Things to consider when making truly "print ready" artwork.

- 1:13 pm - September 9th, 2013

Things to consider when making truly "print ready" artwork.

September 09, 2013 at 1:13 PM

I personally encourage creativity and people giving something a go themselves. When it comes to designing something for print, the same rules apply as anything else in this world, proper preparation makes a big difference. Unless you know exactly what you are doing it may be save time and stress to call in a designer to create or recreate the design you have in mind. For those of you who want to give it a go yourselves I have outlined some important points to help you with your project.

When preparing your design for print there are a number of technical issues that need to be considered carefully to get the best results.

For example :I had one person say that they thought you take a piece of paper with an image on it and bang it on a machine and there you go. Its by no means as easy as this photocopy method if you want to get truly professional quality.

Without getting too technical, I want to highlight the processes involved in generating truly "print ready" artwork.


RGB (Red Green Blue) is the standard for computer screens and it is what popular household programs such as Microsoft Word and its Clipart typically work in. 

Here is the Wikipedia definition of RGB Colour Space

An RGB color space is any additive color space based on the RGB color model. A particular RGB color space is defined by the three chromaticities of the red, green, and blue additive primaries, and can produce any chromaticity that is the triangle defined by those primary colors. The complete specification of an RGB color space also requires a white point chromaticity and a gamma correction curve.

RGB is an abbreviation for red–green–blue.

Printing on the other hand, offset and even colour inkjets, work in CMYK.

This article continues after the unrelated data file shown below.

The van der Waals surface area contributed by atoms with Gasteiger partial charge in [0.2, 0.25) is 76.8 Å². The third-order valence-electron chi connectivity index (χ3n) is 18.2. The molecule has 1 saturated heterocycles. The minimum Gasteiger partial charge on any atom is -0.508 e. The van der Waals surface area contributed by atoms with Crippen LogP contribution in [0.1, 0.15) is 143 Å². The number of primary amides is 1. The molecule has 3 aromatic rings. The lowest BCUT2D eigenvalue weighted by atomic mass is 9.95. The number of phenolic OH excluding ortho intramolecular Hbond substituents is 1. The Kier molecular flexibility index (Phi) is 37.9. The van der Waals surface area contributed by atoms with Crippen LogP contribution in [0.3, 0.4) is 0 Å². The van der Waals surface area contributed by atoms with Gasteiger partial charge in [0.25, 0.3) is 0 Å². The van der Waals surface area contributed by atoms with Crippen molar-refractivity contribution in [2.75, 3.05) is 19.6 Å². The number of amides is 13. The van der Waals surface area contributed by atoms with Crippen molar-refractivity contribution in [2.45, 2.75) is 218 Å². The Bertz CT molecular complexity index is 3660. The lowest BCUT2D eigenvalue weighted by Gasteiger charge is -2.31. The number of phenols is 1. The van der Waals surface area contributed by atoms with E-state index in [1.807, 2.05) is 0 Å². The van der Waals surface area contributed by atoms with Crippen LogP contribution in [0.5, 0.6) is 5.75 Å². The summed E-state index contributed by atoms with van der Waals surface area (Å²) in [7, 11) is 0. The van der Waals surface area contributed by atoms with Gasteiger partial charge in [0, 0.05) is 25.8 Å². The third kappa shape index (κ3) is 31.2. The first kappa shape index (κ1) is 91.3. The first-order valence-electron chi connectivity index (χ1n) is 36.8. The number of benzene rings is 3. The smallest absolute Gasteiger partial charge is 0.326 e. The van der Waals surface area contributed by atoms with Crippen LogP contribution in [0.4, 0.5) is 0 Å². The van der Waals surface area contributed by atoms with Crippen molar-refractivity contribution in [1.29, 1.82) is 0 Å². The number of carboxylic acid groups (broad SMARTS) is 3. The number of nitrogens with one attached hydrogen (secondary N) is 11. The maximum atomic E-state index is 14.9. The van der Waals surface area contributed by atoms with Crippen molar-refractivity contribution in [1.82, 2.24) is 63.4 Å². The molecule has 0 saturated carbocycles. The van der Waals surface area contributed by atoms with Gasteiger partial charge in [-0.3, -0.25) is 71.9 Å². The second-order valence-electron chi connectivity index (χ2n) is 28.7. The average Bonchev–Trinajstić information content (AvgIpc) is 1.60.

Here is the Wikipedia definition of CMYK

The CMYK color model (process colorfour color) is a subtractive color model, used in color printing, and is also used to describe the printing process itself. CMYK refers to the four inks used in some color printing: cyan, magenta, yellow,and key black. Though it varies by print house, press operator, press manufacturer, and press run, ink is typically applied in the order of the abbreviation.The "K" in CMYK stands for key because in four-color printing, cyan, magenta, and yellow printing plates are carefully keyed, or aligned, with the key of the black key plate. Some sources suggest that the "K" in CMYK comes from the last letter in "black" and was chosen because B already means blue. However, this explanation, although useful as a mnemonic,is incorrect.The CMYK model works by partially or entirely masking colors on a lighter, usually white, background. The ink reduces the light that would otherwise be reflected. Such a model is called subtractive because inks "subtract"brightness from white.In additive color models such as RGB, white is the "additive" combination of all primary colored lights, while black is the absence of light. In the CMYK model, it is the opposite: white is the natural color of the paper or other background, while black results from a full combination of colored inks. To save money on ink, and to produce deeper black tones, unsaturated and dark colors are produced by using black ink instead of the combination of cyan, magenta and yellow.